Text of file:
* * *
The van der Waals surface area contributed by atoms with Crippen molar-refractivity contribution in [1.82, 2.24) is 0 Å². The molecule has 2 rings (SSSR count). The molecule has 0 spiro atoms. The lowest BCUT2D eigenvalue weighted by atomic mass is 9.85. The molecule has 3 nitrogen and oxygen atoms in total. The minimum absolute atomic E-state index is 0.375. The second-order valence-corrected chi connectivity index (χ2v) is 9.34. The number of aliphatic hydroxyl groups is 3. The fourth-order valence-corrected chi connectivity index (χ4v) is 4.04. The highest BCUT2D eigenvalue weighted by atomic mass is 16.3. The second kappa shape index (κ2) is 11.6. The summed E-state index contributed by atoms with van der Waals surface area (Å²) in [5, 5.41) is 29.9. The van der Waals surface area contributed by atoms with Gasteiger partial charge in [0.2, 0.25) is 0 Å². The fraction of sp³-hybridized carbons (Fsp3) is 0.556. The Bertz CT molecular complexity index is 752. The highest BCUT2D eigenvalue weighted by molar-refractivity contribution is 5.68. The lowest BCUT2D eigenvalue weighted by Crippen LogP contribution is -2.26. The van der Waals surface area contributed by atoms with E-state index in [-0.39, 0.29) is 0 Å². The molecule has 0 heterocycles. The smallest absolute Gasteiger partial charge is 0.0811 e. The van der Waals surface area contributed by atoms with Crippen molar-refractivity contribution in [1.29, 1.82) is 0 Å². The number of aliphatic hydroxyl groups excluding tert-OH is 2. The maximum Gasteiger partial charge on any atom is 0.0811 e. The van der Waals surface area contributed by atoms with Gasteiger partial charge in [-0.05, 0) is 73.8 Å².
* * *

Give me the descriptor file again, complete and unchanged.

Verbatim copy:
The van der Waals surface area contributed by atoms with Crippen molar-refractivity contribution in [1.82, 2.24) is 0 Å². The molecule has 2 rings (SSSR count). The molecule has 0 spiro atoms. The lowest BCUT2D eigenvalue weighted by atomic mass is 9.85. The molecule has 3 nitrogen and oxygen atoms in total. The minimum absolute atomic E-state index is 0.375. The second-order valence-corrected chi connectivity index (χ2v) is 9.34. The number of aliphatic hydroxyl groups is 3. The fourth-order valence-corrected chi connectivity index (χ4v) is 4.04. The highest BCUT2D eigenvalue weighted by atomic mass is 16.3. The second kappa shape index (κ2) is 11.6. The summed E-state index contributed by atoms with van der Waals surface area (Å²) in [5, 5.41) is 29.9. The van der Waals surface area contributed by atoms with Gasteiger partial charge in [0.2, 0.25) is 0 Å². The fraction of sp³-hybridized carbons (Fsp3) is 0.556. The Bertz CT molecular complexity index is 752. The highest BCUT2D eigenvalue weighted by molar-refractivity contribution is 5.68. The lowest BCUT2D eigenvalue weighted by Crippen LogP contribution is -2.26. The van der Waals surface area contributed by atoms with E-state index in [-0.39, 0.29) is 0 Å². The molecule has 0 heterocycles. The smallest absolute Gasteiger partial charge is 0.0811 e. The van der Waals surface area contributed by atoms with Crippen molar-refractivity contribution in [1.29, 1.82) is 0 Å². The number of aliphatic hydroxyl groups excluding tert-OH is 2. The maximum Gasteiger partial charge on any atom is 0.0811 e. The van der Waals surface area contributed by atoms with Gasteiger partial charge in [-0.05, 0) is 73.8 Å².